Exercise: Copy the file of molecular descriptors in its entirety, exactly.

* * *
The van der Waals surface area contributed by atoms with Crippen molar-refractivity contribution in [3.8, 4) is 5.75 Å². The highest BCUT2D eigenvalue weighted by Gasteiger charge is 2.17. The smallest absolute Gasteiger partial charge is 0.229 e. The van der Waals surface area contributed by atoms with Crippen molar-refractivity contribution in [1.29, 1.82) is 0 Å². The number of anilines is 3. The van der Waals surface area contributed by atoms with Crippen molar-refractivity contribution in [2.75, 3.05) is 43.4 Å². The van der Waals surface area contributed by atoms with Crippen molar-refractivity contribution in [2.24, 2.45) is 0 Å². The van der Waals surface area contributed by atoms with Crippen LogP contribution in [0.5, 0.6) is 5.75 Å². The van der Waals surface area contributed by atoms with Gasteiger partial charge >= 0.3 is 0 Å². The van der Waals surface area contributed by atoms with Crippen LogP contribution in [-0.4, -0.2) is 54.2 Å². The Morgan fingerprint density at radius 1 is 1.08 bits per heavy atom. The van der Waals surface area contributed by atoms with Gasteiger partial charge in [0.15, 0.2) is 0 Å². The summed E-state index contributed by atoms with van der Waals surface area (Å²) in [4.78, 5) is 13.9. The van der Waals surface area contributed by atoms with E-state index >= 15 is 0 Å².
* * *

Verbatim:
The van der Waals surface area contributed by atoms with Crippen molar-refractivity contribution in [3.8, 4) is 5.75 Å². The highest BCUT2D eigenvalue weighted by Gasteiger charge is 2.17. The smallest absolute Gasteiger partial charge is 0.229 e. The van der Waals surface area contributed by atoms with Crippen molar-refractivity contribution in [1.29, 1.82) is 0 Å². The number of anilines is 3. The van der Waals surface area contributed by atoms with Crippen molar-refractivity contribution in [2.75, 3.05) is 43.4 Å². The van der Waals surface area contributed by atoms with Crippen molar-refractivity contribution in [2.24, 2.45) is 0 Å². The van der Waals surface area contributed by atoms with Crippen LogP contribution in [0.5, 0.6) is 5.75 Å². The van der Waals surface area contributed by atoms with Gasteiger partial charge >= 0.3 is 0 Å². The van der Waals surface area contributed by atoms with Crippen LogP contribution in [-0.4, -0.2) is 54.2 Å². The Morgan fingerprint density at radius 1 is 1.08 bits per heavy atom. The van der Waals surface area contributed by atoms with Gasteiger partial charge in [0.15, 0.2) is 0 Å². The summed E-state index contributed by atoms with van der Waals surface area (Å²) in [4.78, 5) is 13.9. The van der Waals surface area contributed by atoms with E-state index >= 15 is 0 Å².